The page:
As a former Senate staffer working toward my PhD in health care policy, I looked forward to reading a book on health reform written by the CEO of one of the largest health plans in the U.S, but I was very disapointed by this book. First of all, I thought Halvorson made many similar arguments Michael Porter makes in his book, Redefining Health Care.... Porter makes a convincing argument that we need a true "market" for health care that rewards quality outcomes (and considers costs). but Halvorson's patronizing "aw schucks" writing style and boring, yet self agrandizing personal anecdotes about his own health and leading Kaiser really wear on the reader (compared to Porter's book which is a great read).
In addition, through reading this book, I started to question how much the CEO of a membership based HMO really knows (or cares) about the uninsured. If Halvorson (and Kaiser) for that matter really wanted people to have coverage, they would see their fair share of charity care cases (uninsured) instead of sending them to the safety net...something Kaiser is notorious for, at least in California.
Instead, in his chapter on a plan for universal coverage, Halvorson proposes using a sales tax and employer fees to give everyone coverage...which would mean, more paying members for Kaiser. Not exactly health care reform now when you get down to it.
Loyd E. Eskildson
Halvorson's book is an excellent background source for anyone looking for an overview of health care economics. The book clearly benefits from his years of experience as a health care administrator - now CEO of Kaiser Permanente. Halvorson begins by pointing out that acute (non-chronic) health conditions often get the most public attention because each case can be very dramatic and made visible by the media. However, the most frequent uses of acute care (cancer, maternity, trauma, infectious diseases) are relatively minor cost contributors - eg. cancer and maternity care respectively contribute only 4% and 5% to total health spending. Five types of chronic care (diabetes, congestive heart failure, coronary artery disease, asthma, and depression) generate the overwhelming costs (75%). Each tends to be progressive, and those getting the most expensive care usually have two or more of the five, or at least an added acute problem. (Additional chronic problems are usually referred to as 'comorbidities.') Hypertension is also an important health care problem because it is the underlying condition that leads to heart failure and exacerbates the complications of diabetes.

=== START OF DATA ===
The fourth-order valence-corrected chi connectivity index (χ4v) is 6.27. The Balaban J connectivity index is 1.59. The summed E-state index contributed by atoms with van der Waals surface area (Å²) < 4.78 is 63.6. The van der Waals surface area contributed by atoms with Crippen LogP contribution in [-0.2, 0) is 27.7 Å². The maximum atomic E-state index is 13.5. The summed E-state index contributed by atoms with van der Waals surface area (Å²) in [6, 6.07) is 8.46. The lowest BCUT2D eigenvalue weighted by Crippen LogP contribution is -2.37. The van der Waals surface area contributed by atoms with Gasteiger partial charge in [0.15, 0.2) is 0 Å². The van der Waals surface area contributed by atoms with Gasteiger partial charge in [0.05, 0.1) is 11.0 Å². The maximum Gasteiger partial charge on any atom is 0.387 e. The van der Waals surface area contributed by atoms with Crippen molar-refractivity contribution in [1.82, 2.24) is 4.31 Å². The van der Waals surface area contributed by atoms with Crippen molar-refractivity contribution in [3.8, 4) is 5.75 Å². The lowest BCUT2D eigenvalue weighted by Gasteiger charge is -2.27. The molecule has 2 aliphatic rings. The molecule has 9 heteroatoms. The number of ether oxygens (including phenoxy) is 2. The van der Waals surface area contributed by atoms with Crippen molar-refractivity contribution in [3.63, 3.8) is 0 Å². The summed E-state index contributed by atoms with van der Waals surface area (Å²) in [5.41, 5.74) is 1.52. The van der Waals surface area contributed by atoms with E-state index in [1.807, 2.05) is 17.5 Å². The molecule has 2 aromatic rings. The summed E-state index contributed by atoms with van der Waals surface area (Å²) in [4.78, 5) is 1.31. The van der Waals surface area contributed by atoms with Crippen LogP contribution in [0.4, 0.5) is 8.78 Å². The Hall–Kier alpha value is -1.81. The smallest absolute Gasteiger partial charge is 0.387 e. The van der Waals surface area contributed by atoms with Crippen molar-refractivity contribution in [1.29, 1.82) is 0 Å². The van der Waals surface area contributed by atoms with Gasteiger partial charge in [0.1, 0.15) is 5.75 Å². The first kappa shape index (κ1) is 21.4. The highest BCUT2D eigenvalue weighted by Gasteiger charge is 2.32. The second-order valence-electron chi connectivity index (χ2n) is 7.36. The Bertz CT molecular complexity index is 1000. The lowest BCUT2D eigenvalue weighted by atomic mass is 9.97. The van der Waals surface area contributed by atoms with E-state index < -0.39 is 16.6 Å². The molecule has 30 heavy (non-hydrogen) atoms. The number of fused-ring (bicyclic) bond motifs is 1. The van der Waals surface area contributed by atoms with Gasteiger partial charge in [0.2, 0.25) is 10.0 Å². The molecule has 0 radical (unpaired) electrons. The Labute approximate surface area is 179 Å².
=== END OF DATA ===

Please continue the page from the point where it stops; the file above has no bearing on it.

Diabetes is the chronic condition that receives the most attention from Halvorson, and he makes a good case for doing so. About 32% of Medicare costs go to treating diabetes, kidney failure in the U.S. is most often a complication of late-stage diabetes, and it also is the #1 cause of new blindness, foot/leg amputations, and is strongly linked to heart failure as well. Despite these potentially serious outcomes, diabetics only receive proper treatment 8% of the time per expert-determined care protocols, the rate of U.S. obesity has nearly tripled since 1980, and it is now 2.5X that of the OECD average. Halvorson also cites a source indicating that with appropriate and consistent care supported by patient behavioral change, the number of diabetic-related kidney failures could be cut by at least one-third. Another indication of the potential for improvement - Pima Indians over age 65 on the U.S.side of the border with Mexico have over 5X the rate of diabetes of their relatives on the Mexican side with the same genetic makeup. The difference is attributed to greater activity, and better diet by the Mexican Pimas.
The latter portion of "Health Care Reform Now" is taken up with several proposals for how to restructure health care to improve preventive care. The first problem is that health care is built around 9,000 billing codes associated with treatments and procedures, with none for 'cure' or 'prevention.' A second is that most physicians are paid accordingly - for providing services, not prevention. A third is that various physicians involved in treating chronic patients with comorbidities have no incentive or easy mechanism to share information, and most don't - duplicating tests, providing conflicting care and drugs that interact. Halvorson is convinced that electronic medical records (EMRs) are a must - ideally, providing not just treatment records but test, scan, etc. results, and millions of data records for analysis as well. (Taiwan, spending slightly more than one-third that of the U.S., uses a small credit-card sized device that patients carry around with them.) Side benefits of detailed EMRs are that computers could then also feed physicians appropriate findings from recent (30,000/year) published clinical trials to assist care while they are with patients.